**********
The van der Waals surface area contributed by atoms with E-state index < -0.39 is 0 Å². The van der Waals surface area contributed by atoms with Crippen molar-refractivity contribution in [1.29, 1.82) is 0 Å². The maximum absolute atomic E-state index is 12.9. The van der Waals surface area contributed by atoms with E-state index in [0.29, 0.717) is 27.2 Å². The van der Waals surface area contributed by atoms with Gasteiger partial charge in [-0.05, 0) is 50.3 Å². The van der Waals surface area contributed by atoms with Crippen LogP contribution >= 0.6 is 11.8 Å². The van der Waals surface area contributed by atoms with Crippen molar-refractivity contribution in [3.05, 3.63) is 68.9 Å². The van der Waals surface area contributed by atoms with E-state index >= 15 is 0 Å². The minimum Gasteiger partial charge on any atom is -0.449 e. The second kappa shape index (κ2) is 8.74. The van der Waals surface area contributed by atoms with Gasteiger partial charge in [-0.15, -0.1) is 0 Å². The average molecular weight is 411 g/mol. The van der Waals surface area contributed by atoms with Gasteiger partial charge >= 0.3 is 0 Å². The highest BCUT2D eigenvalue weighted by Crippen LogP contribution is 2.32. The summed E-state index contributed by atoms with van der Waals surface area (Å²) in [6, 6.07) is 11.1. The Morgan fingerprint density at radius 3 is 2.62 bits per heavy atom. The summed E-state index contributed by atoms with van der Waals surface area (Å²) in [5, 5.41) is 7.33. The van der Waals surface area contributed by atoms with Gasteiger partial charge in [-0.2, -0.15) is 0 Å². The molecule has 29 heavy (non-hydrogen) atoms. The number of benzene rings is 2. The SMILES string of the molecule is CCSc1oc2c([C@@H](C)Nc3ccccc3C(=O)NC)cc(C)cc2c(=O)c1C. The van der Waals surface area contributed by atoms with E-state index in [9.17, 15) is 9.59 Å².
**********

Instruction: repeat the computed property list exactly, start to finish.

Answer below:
The van der Waals surface area contributed by atoms with E-state index < -0.39 is 0 Å². The van der Waals surface area contributed by atoms with Crippen molar-refractivity contribution in [1.29, 1.82) is 0 Å². The maximum absolute atomic E-state index is 12.9. The van der Waals surface area contributed by atoms with E-state index in [0.29, 0.717) is 27.2 Å². The van der Waals surface area contributed by atoms with Gasteiger partial charge in [-0.05, 0) is 50.3 Å². The van der Waals surface area contributed by atoms with Crippen LogP contribution >= 0.6 is 11.8 Å². The van der Waals surface area contributed by atoms with Crippen molar-refractivity contribution in [3.05, 3.63) is 68.9 Å². The van der Waals surface area contributed by atoms with E-state index >= 15 is 0 Å². The minimum Gasteiger partial charge on any atom is -0.449 e. The second kappa shape index (κ2) is 8.74. The van der Waals surface area contributed by atoms with Gasteiger partial charge in [-0.15, -0.1) is 0 Å². The average molecular weight is 411 g/mol. The van der Waals surface area contributed by atoms with Gasteiger partial charge >= 0.3 is 0 Å². The highest BCUT2D eigenvalue weighted by Crippen LogP contribution is 2.32. The summed E-state index contributed by atoms with van der Waals surface area (Å²) in [6, 6.07) is 11.1. The Morgan fingerprint density at radius 3 is 2.62 bits per heavy atom. The summed E-state index contributed by atoms with van der Waals surface area (Å²) in [5, 5.41) is 7.33. The van der Waals surface area contributed by atoms with Gasteiger partial charge in [-0.2, -0.15) is 0 Å². The molecule has 29 heavy (non-hydrogen) atoms. The number of benzene rings is 2. The SMILES string of the molecule is CCSc1oc2c([C@@H](C)Nc3ccccc3C(=O)NC)cc(C)cc2c(=O)c1C. The van der Waals surface area contributed by atoms with E-state index in [9.17, 15) is 9.59 Å².